Dr. Clint Muhlfeld

Research Ecologist
West Glacier

Address

U.S. Geological Survey
Northern Rocky Mountain Science Center
Glacier Field Station, Glacier National Park
West Glacier, Montana 59936

Phone 406-600-9686
Fax 406-888-7923
Education

Ph.D. 2008. Fish and Wildlife Biology, Montana State University, Bozeman.
Ph.D. Dissertation: Behavioral, ecological, and fitness consequences of hybridization between native westslope cutthroat trout and nonnative rainbow trout

M.S. 1999. Fishery Resources, University of Idaho.
M.S. Thesis: Seasonal habitat use and movement of redband trout in the Kootenai River drainage, Montana

B.S. 1994. Aquatic Biology, University of Montana (1990-1993, University of Maine)


Research interests:

I am a Research Aquatic Ecologist for the USGS Northern Rocky Mountain Science Center in Glacier National Park and Assistant Research Professor at The University of Montana 's Flathead Lake Biological Station. My general research interests encompass the fields of aquatic ecology, fisheries biology, and conservation biology. My research goal is to develop an integrated understanding of the spatiotemporal links between physical and biological processes influencing the distribution, abundance, genetic diversity, and adaptive potential of aquatic biota to inform conservation and management programs for aquatic ecosystems. My applied research focuses on assessing the threats of invasive species, habitat destruction, and climate change on native species in one of the most diverse and intact aquatic ecosystems in North America - the Crown of the Continent Ecosystem in the Rocky Mountains of the USA and Canada. My published research spans a range of questions and conservation issues from examining the fitness and ecological impacts of hybridization and competition between native and non-native salmonids, assessing life history diversity and genetic population structure of native fishes, investigating the impacts of hydroelectric dams and barriers on aquatic invertebrates and entire ecosystems, assessing the potential impacts of climate warming on aquatic ecosystems, to developing quantitative models (e.g., bioenergetics, habitat, landscape connectivity, and population viability) for aquatic communities. I particularly enjoy advising and educating graduate students working on various aspects of aquatic systems and ecology. I enjoy collaboration and multidisciplinary research, and I am currently active in several regional, national, and international science teams that address natural resource issues. My goal and hope is that the ecological integrity of our watersheds will be preserved for future generations through research-informed management and education.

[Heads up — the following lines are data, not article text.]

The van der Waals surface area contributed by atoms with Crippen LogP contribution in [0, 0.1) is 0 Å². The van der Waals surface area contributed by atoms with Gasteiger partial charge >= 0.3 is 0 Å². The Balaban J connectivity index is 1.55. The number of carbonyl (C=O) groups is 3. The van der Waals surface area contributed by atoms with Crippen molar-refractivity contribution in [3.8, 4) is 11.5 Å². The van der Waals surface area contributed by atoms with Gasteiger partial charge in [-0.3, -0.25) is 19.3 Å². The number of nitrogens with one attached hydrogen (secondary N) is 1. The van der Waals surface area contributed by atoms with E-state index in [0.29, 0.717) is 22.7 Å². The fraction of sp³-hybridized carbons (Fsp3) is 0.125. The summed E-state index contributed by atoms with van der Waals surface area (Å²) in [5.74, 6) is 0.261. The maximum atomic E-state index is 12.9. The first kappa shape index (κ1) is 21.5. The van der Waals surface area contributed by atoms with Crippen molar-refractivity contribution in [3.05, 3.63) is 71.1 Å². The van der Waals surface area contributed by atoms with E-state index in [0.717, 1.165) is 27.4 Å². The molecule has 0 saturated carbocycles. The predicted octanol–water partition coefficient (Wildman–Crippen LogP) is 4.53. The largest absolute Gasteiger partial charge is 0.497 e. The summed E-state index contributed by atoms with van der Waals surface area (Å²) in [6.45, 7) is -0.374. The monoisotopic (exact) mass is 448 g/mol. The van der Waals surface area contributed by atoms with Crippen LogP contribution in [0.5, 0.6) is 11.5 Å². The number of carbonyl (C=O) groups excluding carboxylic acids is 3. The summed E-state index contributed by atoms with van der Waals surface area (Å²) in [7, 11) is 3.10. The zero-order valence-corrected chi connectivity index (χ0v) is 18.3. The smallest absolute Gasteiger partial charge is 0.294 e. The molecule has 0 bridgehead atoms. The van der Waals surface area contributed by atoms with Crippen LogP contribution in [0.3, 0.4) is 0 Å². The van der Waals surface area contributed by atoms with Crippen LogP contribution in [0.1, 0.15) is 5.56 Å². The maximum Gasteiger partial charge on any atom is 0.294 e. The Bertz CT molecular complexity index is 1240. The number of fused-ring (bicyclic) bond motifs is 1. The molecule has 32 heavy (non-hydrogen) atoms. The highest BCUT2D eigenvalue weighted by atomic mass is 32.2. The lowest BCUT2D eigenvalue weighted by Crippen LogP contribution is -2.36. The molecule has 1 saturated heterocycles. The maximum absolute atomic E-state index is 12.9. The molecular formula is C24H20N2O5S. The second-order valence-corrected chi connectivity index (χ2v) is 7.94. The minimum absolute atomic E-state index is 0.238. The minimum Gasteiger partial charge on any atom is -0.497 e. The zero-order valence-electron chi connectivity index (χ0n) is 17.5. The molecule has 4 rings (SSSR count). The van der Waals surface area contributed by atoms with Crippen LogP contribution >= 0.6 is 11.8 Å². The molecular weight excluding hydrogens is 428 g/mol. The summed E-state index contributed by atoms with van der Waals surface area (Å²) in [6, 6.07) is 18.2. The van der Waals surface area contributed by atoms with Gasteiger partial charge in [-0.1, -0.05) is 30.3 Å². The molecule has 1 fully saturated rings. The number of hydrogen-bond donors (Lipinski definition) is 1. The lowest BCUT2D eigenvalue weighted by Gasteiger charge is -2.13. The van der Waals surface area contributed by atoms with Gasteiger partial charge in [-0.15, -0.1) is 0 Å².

Expertise:

  • Conservation biology of native fishes
  • Invasive aquatic species
  • Hybridization among native and nonnative salmonids
  • Climate change effects on aquatic ecosystems
  • Fish habitat relationships
  • Life history and movement of native salmonids
  • Restoration ecology
  • Instream flow management for native salmonids
  • Bioenergetics modeling of aquatic ecosystems

Professional experience:

  • 2007-present. Research Aquatic Ecologist, USGS-Northern Rocky Mountain Science Center, Glacier Field Station, Glacier National Park
  • 2011-present. Assistant Research Professor, Flathead Lake Biological Station, The University of Montana
  • Spring 2007. Instructor, Montana State University: Principles of Fish and Wildlife Management (F&WL 301)
  • 1999-2007. Fisheries Research Biologist, Montana, Fish, Wildlife & Parks, Kalispell
  • 1994-1998. Fisheries Research Technician, Montana Fish, Wildlife & Parks, Libby